Originally Posted by brent
Other companies just don't say anything until the code/docco/whatever is released. We are trying to be more open but it does have drawbacks as well as benefits.
AMD is doing great job with open source drivers. It is obvious especially when you read this kind of news.
Is there any news about radeonsi working with xorg 1.13? As far as I know there were some problems with glamour and x server 1.13. What is the current state?
The point I was trying to make is not related to the total amount of third party IP, but the relative amount, i.e., intel has been able to release PM code and hardware video accelaration. I assume this is because those blocks are completely desinged in house or at least contain very little third party IP. Not trying to say here that in house is necessarily better, but it does give more flexbility with regard to open source.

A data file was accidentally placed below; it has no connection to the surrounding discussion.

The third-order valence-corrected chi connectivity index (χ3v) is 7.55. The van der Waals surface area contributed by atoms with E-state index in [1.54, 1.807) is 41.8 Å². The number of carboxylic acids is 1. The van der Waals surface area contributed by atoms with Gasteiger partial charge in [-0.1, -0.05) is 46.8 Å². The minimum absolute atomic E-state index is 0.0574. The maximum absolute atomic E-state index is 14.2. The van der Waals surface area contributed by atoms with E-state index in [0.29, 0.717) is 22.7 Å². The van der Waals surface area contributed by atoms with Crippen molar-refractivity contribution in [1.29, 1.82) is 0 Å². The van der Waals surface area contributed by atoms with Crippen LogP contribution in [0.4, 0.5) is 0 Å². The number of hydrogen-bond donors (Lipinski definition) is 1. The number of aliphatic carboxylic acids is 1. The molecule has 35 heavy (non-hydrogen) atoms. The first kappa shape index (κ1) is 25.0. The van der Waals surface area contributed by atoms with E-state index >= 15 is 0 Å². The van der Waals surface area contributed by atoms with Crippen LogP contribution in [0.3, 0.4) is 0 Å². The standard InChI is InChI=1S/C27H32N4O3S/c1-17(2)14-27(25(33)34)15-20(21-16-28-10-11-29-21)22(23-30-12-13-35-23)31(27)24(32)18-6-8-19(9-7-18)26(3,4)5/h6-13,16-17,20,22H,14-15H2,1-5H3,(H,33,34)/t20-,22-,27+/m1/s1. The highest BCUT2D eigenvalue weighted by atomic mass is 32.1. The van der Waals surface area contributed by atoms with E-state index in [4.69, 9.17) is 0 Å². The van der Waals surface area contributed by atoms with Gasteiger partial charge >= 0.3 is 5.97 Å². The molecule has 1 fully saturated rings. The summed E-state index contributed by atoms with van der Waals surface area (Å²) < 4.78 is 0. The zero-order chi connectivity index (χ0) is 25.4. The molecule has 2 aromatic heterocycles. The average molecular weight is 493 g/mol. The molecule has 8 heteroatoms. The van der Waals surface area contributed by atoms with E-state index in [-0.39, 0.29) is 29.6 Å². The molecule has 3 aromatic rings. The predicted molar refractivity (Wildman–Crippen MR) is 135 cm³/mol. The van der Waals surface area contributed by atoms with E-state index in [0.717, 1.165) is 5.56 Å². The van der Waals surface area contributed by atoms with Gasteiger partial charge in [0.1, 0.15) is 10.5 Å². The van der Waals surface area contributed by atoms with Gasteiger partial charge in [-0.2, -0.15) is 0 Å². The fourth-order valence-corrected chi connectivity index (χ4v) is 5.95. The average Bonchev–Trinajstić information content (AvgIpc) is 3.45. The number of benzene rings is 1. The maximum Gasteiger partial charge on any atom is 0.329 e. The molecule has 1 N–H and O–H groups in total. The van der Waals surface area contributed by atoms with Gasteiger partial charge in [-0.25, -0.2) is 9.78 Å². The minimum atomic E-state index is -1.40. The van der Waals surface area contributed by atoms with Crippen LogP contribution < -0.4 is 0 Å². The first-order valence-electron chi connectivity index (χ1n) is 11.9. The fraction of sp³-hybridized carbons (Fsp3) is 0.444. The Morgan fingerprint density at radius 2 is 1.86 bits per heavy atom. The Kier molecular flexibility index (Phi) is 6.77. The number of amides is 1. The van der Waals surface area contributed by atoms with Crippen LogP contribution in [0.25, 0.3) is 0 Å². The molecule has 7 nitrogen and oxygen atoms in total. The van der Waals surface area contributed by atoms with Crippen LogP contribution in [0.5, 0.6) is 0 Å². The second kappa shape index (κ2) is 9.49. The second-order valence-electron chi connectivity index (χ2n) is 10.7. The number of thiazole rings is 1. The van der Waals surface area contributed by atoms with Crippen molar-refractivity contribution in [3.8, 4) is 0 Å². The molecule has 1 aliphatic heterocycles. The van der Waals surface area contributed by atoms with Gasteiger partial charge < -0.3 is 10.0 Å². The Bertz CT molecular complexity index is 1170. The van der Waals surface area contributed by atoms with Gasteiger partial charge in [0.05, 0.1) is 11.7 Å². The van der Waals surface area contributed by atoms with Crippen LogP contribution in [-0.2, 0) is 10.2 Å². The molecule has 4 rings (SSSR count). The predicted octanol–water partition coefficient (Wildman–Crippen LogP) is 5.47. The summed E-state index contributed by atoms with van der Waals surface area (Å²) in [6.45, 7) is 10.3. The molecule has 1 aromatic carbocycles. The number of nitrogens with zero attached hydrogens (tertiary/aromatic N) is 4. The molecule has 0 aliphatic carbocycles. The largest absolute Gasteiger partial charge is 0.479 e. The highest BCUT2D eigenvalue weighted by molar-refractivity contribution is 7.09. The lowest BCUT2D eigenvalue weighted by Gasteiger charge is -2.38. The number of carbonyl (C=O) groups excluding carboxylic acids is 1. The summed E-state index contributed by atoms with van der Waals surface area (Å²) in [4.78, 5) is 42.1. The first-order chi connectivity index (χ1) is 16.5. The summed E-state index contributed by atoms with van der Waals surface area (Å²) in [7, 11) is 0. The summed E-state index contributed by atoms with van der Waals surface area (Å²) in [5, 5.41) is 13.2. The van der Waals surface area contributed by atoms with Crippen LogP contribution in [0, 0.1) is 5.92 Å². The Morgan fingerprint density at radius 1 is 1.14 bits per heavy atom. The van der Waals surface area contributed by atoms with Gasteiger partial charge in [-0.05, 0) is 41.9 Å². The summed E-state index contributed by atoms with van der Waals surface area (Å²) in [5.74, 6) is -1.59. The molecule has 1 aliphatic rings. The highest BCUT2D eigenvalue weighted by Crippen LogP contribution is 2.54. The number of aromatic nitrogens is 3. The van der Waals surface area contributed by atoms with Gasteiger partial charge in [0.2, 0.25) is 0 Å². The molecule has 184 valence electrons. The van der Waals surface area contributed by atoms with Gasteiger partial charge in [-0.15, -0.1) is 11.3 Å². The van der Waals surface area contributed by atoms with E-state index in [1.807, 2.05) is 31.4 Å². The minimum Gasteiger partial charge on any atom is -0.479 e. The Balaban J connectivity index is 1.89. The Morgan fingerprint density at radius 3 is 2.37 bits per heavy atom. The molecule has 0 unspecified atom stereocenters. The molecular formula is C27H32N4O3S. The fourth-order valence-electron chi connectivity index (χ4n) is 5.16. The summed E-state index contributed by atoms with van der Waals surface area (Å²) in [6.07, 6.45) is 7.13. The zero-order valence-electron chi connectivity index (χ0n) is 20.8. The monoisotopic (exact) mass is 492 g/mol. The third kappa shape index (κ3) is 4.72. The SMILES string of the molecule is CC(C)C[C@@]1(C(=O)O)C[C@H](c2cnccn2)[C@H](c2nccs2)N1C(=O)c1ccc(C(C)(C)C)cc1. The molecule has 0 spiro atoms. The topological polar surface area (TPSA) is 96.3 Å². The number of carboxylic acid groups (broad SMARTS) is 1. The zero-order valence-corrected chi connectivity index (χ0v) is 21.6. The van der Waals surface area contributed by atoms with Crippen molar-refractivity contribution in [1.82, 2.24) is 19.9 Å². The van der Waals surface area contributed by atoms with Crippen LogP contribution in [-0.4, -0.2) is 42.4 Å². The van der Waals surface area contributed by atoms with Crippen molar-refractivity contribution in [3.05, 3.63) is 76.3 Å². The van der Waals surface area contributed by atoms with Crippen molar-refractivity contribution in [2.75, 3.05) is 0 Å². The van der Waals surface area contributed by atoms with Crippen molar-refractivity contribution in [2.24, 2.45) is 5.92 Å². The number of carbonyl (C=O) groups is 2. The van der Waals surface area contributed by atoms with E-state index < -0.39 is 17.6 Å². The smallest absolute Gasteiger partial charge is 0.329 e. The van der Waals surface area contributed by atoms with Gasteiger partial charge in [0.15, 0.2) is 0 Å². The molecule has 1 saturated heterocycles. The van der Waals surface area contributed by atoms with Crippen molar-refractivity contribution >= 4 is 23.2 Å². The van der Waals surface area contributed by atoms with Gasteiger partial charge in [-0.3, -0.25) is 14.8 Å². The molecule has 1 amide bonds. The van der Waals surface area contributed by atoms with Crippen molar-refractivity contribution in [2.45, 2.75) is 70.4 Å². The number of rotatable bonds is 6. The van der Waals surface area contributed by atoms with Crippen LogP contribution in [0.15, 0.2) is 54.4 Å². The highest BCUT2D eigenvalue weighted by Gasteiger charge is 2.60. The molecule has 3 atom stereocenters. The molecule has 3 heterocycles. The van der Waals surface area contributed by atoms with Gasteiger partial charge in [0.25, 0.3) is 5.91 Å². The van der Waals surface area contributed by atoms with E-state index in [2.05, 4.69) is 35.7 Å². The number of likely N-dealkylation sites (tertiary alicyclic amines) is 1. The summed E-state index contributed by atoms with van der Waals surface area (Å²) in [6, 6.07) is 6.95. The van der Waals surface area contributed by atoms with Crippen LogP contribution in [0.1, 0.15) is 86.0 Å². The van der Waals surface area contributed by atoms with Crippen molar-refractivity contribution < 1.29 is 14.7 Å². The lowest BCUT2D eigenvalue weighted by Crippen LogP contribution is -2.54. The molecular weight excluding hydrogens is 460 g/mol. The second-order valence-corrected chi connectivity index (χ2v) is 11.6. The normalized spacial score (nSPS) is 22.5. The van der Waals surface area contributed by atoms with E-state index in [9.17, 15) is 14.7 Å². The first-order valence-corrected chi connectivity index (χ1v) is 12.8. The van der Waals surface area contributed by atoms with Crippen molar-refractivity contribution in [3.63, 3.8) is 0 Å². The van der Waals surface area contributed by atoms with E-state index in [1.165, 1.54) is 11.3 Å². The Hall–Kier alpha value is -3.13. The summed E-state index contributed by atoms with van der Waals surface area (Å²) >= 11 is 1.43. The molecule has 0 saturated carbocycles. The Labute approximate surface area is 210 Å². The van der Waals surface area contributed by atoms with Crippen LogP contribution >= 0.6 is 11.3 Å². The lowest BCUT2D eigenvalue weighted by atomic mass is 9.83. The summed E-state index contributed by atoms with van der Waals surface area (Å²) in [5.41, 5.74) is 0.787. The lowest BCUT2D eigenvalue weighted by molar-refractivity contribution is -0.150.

Originally Posted by bridgman
You are probably right about the small closed source module. But I thought that UVD and PM were right there next to HDMI audio in the queue to get approval to release code. Wouldn't in these cases a "big module" be an alternative?
Also, maybe you should point out to the AMD execs that Chromebooks are starting to get traction. Samsung, acer, lenovo and now HP are puting out models, and all of them, with the exeption of samsung with "intel inside". So the argument that OEMs are not requesting linux support is getting weaker by the minute... Maybe just not from AMD, I wonder why. It's sad really. I would be all over a kabini chromebook with proper drivers and coreboot. It would trounce anything intel has to offer in the price range.
I don't even get what's the point of AMD being the "cost effective" solution if it comes with the windows license...